The girls are asleep. Marcus is playing Call of Duty 4 on the PS3 (I just asked the name), and I am sitting on the couch, looking at the sock I am knitting. I just had to frog (which I just learned is from the fast way you say, “rip it, rip it” when you are ripping it out after a mistake!) the heel because I miscounted somewhere and it was off center. I managed to pick back up all of my stitches, miraculously, and now it’s sitting beside me, awaiting further action.
This error, for whatever the reason, warranted correction. I stopped, and I plan to go back and try to make it right.
However, I’m also back onto working on my Cardigan for Arwen. About 3 weeks ago I started the left side of the cardigan, and since this was my first time reading a chart, I made a mistake that I didn’t sort out until row 7 of an 8 row pattern on the cable chart. I stuck the cardigan in my knitting basket, and there it sat until 3 nights ago while I figured out what to do with it.
Based on the sock story, you’d think the obvious choice would have been to rip out the 7 rows and do them again. After all, they were only 7 rows. I’m knitting my very first cardigan. Shouldn’t I want it to be perfect?
But when I pulled out Arwen the other night and looked at her, I decided to keep on knitting. To overlook the mistake, knit it correctly from now on, and go with it. 7 rows of a cable pattern had an error in them. How many rows will my entire cardigan have? More than I even want to figure right now!
Maybe I am feeling philosophical right now, but I wonder what the difference is between these two projects, and if there is a greater moral here. My sock has thousands of stitches. Smaller stitches, of course, but still thousands of them in a pair (each row is 60 stitches, at least 150 rows in a sock…you do the math!). So it isn’t the stitch count that makes the difference.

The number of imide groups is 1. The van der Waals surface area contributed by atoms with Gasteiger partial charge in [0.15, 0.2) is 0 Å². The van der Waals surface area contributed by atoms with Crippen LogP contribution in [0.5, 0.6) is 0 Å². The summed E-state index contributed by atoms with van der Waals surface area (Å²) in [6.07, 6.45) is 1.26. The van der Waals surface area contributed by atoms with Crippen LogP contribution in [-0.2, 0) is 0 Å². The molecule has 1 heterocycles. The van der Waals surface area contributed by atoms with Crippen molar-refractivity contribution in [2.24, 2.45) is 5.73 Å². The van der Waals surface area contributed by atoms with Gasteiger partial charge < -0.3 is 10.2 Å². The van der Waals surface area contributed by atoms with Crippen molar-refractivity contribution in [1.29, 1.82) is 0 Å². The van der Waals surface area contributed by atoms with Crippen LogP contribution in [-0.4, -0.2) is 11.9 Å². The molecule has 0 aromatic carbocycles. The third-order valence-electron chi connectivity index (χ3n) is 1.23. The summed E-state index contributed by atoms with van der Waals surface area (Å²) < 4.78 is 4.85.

It isn’t the price of the yarn or the time invested, either. The heel took me about 30 minutes to do. So did the 7 mistaken cable repeats.
Nope. I think the real heart of the matter is how I feel about the mistake. The sock mistake was on my heel. Every time I put that pair of socks on, I would have felt that the heel was off center. It would have made the socks potentially unwearable, especially if one felt right and the other didn’t.
But with the cardigan, my mistake may not even be noticeable when the whole cardigan is knitted. And if it is, I can chalk it up as a part of the story–how I read the pattern left to right for each row, instead of only on the odd numbered rows. How I knitted the whole thing myself and the error is minimal, in the scheme of things. And how I won’t see that part of the cardigan every time I put it on. It won’t change how it feels for me, how it fits, or how I feel about it. It makes it hand-knit and unique.
I wonder about the mistakes that I’ve made in my life over the years. There have been many that have caused me to want to frog the entire situation, to “rip it, rip it” and start over. I’ve apologized. Changed. Learned and grown. But the idea is like the socks–it doesn’t feel right, and I have to do something about it.
But then there are other situations, other moments in life like the cardigan, where the mistake is minimal. That even if the same number of stitches were involved, it doesn’t change my life. But I still fix them and go on. I just don’t look to erase the past. I simply move forward.
Is your life filled with cardigan and sock moments? Which have you learned the most from? Which have changed you most? For the better? For the worse? Do you strive to be perfect in some situations, and accept mistakes in others? Why?
I suppose the most important thing is the change, critical in both instances.
At any rate, I suppose I’ll leave the sock and the cardigan for tomorrow. I shouldn’t knit with wine, anyway.
PS: Can you see the mistake, 6 cable pattern repeats later? What if I’d never told you it was there?